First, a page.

On Wednesday, the WNBA fined players from the New York Liberty, Phoenix Mercury, and Indiana Fever for wearing black warmup shirts, some bearing the words #BlackLivesMatter and #Dallas5 in an attempt to draw attention to recent events. A day later, after a game between the Liberty and Fever, players refused to answer questions from reporters unless they pertained to Black Lives Matter and the protest. When New York’s Tina Charles was presented with the league’s Player of the Month award, she accepted it with her shirt turned inside out. “My teammates and I will continue to use our platform and raise awareness for the #BlackLivesMatter movement until the @wnba gives its support,” Charles wrote on Instagram later, “as it does for Breast Cancer Awareness, Pride and other subject matters.”
The notion that the league would try to punish players for attempting to make a statement — that it cares more about protocol than social justice — is baffling, to say the least. The WNBA has a long history of activism, something that has often been a source of pride for the league. After the massacre last month in Orlando, for instance, teams hosted blood drives and silent auctions; players across the league were given shirts with rainbow hearts and “#OrlandoUnited” printed on the front. When Seattle Storm center Breanna Stewart, the first overall pick in the 2016 draft, wrote the names of the 49 victims of the shooting on her shoes before a game, the team posted a picture on Twitter with the hashtag #WeAreOrlando.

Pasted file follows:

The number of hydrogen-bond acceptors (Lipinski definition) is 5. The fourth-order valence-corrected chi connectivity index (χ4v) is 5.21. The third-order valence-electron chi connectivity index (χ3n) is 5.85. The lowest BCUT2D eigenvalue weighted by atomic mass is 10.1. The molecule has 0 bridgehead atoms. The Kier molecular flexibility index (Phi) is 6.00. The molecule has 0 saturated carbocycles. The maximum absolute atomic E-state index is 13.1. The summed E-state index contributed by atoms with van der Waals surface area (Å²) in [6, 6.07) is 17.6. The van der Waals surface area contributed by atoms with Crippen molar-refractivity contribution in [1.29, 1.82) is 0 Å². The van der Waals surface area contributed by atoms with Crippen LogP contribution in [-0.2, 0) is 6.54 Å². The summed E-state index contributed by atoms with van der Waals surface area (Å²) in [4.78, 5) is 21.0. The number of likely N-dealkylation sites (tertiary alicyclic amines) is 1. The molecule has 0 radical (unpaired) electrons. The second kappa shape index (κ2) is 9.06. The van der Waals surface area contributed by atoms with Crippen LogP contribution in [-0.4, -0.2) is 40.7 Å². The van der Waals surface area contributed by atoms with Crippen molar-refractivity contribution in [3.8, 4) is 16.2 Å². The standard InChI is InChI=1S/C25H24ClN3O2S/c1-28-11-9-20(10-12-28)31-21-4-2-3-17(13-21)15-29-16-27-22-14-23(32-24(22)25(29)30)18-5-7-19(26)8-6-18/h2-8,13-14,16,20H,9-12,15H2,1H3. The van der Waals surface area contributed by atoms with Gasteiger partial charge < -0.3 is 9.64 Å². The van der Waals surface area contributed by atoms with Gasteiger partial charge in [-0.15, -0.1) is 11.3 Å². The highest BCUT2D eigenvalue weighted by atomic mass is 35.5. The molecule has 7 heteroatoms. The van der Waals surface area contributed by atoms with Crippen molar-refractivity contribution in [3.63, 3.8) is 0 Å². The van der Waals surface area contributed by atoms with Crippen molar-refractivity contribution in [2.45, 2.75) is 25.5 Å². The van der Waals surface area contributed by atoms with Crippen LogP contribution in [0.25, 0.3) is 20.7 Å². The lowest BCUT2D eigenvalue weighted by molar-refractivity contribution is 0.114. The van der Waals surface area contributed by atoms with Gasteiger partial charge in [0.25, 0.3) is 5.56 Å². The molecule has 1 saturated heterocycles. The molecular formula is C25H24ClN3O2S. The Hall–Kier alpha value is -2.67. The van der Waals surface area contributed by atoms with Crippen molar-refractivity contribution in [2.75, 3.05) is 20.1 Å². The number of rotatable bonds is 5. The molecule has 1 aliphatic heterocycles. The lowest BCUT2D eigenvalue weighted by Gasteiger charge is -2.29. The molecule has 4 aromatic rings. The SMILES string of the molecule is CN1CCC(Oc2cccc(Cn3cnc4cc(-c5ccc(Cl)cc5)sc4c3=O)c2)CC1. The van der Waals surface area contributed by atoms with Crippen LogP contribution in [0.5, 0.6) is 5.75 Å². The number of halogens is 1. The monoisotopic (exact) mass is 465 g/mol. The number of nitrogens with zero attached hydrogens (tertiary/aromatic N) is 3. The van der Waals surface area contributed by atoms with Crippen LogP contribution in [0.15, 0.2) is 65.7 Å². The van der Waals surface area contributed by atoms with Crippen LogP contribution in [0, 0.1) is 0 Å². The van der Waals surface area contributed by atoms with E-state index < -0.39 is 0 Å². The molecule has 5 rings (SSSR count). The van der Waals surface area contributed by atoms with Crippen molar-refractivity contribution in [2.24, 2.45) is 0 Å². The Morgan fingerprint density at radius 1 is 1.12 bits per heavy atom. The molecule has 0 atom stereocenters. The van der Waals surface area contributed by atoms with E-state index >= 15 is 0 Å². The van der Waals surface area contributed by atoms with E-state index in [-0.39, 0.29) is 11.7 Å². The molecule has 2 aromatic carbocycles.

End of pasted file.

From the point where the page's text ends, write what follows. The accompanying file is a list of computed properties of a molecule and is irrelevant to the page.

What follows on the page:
Fining players for this week’s T-shirt-based activism is not just at odds with the history of the WNBA: It’s a break from the league’s counterparts in the NBA. In 2014, after Eric Garner died in police custody in Staten Island, NBA stars including Derrick Rose, LeBron James, Kyrie Irving, Kevin Garnett, and Deron Williams staged a nearly identical protest, donning black warmup shirts that read “I can’t breathe.” They were not penalized. Indeed, NBA commissioner Adam Silver, who this week pulled the 2017 All-Star Game out of Charlotte over concerns about North Carolina’s House Bill 2 — the so-called “bathroom bill” — praised the Minnesota Lynx, whose players also wore black shirts last week: “I actually think it demonstrates that these are multidimensional people,” he said. “They live in this society, and they have strong views about how things should be. So I’m very encouraging of that.”
The WNBA’s only explanation for the fines so far: The sanctity of uniforms is really important. “We are proud of WNBA players’ engagement and passionate advocacy for nonviolent solutions to difficult social issues,” WNBA president Lisa Borders said in a statement, “but expect them to comply with the league’s uniform guidelines.”
It can seem like a slippery slope: Surely you can’t allow players to broadcast any extracurricular message they want from the court. Despite his praise, Silver said that he thought modifying uniforms was “a dangerous road for us to go down.” And, however much Twitter eggs crow, it is not a free-speech issue: The WNBA is a private entity, and its players have no particular legal right to bear their political opinions on their uniforms.
Except, except, except. The WNBA has created a space in which these matters can be addressed. They did so with Orlando. The only real difference this time around is that the Orlando shirt was printed by the league, and these weren’t. The passion and support for the lives lost is similar. Liberty forward Swin Cash summed it up Thursday: “I don’t think you can play basketball, have a platform that we have, and not be able to be a voice for people that are voiceless.” Players have already been given this stage to express themselves — is a shirt manufacturer really enough to draw a line?